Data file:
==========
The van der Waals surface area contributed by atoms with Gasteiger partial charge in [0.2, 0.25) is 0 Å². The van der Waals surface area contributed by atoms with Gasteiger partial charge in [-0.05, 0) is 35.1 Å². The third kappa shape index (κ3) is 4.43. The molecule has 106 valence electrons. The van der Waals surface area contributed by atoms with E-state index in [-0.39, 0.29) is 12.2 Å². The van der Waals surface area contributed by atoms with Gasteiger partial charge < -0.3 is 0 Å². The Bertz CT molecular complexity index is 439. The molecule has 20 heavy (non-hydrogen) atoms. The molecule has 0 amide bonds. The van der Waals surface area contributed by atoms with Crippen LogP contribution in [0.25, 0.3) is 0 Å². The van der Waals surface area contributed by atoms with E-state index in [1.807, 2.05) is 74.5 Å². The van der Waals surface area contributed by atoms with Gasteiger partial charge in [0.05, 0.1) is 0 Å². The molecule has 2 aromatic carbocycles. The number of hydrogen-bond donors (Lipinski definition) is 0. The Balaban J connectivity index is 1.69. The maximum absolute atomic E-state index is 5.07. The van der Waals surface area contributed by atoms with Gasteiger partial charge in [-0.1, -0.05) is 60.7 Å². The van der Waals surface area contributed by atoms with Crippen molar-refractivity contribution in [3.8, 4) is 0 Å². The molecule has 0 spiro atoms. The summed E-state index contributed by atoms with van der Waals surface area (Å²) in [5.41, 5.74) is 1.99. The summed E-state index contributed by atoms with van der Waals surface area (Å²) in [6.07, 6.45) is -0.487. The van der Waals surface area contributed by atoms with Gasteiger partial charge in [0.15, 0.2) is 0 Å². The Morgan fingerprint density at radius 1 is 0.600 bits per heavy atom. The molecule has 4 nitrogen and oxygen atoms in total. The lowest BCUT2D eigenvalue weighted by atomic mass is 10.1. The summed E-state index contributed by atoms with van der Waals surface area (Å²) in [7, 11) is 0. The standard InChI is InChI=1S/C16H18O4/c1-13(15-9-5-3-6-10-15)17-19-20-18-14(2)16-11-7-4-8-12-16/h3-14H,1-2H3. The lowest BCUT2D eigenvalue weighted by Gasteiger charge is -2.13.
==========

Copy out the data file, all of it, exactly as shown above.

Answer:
The van der Waals surface area contributed by atoms with Gasteiger partial charge in [0.2, 0.25) is 0 Å². The van der Waals surface area contributed by atoms with Gasteiger partial charge in [-0.05, 0) is 35.1 Å². The third kappa shape index (κ3) is 4.43. The molecule has 106 valence electrons. The van der Waals surface area contributed by atoms with E-state index in [-0.39, 0.29) is 12.2 Å². The van der Waals surface area contributed by atoms with Gasteiger partial charge < -0.3 is 0 Å². The Bertz CT molecular complexity index is 439. The molecule has 20 heavy (non-hydrogen) atoms. The molecule has 0 amide bonds. The van der Waals surface area contributed by atoms with Crippen LogP contribution in [0.25, 0.3) is 0 Å². The van der Waals surface area contributed by atoms with E-state index in [1.807, 2.05) is 74.5 Å². The van der Waals surface area contributed by atoms with Gasteiger partial charge in [0.05, 0.1) is 0 Å². The molecule has 2 aromatic carbocycles. The number of hydrogen-bond donors (Lipinski definition) is 0. The Balaban J connectivity index is 1.69. The maximum absolute atomic E-state index is 5.07. The van der Waals surface area contributed by atoms with Gasteiger partial charge in [-0.1, -0.05) is 60.7 Å². The van der Waals surface area contributed by atoms with Crippen molar-refractivity contribution in [3.8, 4) is 0 Å². The molecule has 0 spiro atoms. The summed E-state index contributed by atoms with van der Waals surface area (Å²) in [5.41, 5.74) is 1.99. The summed E-state index contributed by atoms with van der Waals surface area (Å²) in [6.07, 6.45) is -0.487. The van der Waals surface area contributed by atoms with Gasteiger partial charge in [0.15, 0.2) is 0 Å². The Morgan fingerprint density at radius 1 is 0.600 bits per heavy atom. The molecule has 4 nitrogen and oxygen atoms in total. The lowest BCUT2D eigenvalue weighted by atomic mass is 10.1. The summed E-state index contributed by atoms with van der Waals surface area (Å²) in [7, 11) is 0. The standard InChI is InChI=1S/C16H18O4/c1-13(15-9-5-3-6-10-15)17-19-20-18-14(2)16-11-7-4-8-12-16/h3-14H,1-2H3. The lowest BCUT2D eigenvalue weighted by Gasteiger charge is -2.13.